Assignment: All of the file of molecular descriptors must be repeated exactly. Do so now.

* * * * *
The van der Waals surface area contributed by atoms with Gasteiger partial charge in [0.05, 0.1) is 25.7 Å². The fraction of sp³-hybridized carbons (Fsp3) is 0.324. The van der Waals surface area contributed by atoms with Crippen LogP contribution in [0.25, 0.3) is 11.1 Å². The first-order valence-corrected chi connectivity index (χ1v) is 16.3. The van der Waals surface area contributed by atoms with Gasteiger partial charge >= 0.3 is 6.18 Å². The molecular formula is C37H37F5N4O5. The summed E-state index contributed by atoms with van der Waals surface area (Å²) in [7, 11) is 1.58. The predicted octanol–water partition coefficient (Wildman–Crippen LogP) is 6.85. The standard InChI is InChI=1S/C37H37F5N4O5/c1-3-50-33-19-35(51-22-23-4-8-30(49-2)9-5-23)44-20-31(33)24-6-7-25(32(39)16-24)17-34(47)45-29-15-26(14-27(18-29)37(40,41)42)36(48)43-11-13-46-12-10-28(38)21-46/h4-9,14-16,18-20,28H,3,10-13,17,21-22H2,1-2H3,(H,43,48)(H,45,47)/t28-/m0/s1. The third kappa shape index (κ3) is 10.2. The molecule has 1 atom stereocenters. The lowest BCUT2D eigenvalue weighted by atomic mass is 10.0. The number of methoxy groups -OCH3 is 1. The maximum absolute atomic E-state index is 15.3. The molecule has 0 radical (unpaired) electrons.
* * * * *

The van der Waals surface area contributed by atoms with Gasteiger partial charge in [0.05, 0.1) is 25.7 Å². The fraction of sp³-hybridized carbons (Fsp3) is 0.324. The van der Waals surface area contributed by atoms with Crippen LogP contribution in [0.25, 0.3) is 11.1 Å². The first-order valence-corrected chi connectivity index (χ1v) is 16.3. The van der Waals surface area contributed by atoms with Gasteiger partial charge >= 0.3 is 6.18 Å². The molecular formula is C37H37F5N4O5. The summed E-state index contributed by atoms with van der Waals surface area (Å²) in [7, 11) is 1.58. The predicted octanol–water partition coefficient (Wildman–Crippen LogP) is 6.85. The standard InChI is InChI=1S/C37H37F5N4O5/c1-3-50-33-19-35(51-22-23-4-8-30(49-2)9-5-23)44-20-31(33)24-6-7-25(32(39)16-24)17-34(47)45-29-15-26(14-27(18-29)37(40,41)42)36(48)43-11-13-46-12-10-28(38)21-46/h4-9,14-16,18-20,28H,3,10-13,17,21-22H2,1-2H3,(H,43,48)(H,45,47)/t28-/m0/s1. The third kappa shape index (κ3) is 10.2. The molecule has 1 atom stereocenters. The lowest BCUT2D eigenvalue weighted by atomic mass is 10.0. The number of methoxy groups -OCH3 is 1. The maximum absolute atomic E-state index is 15.3. The molecule has 0 radical (unpaired) electrons.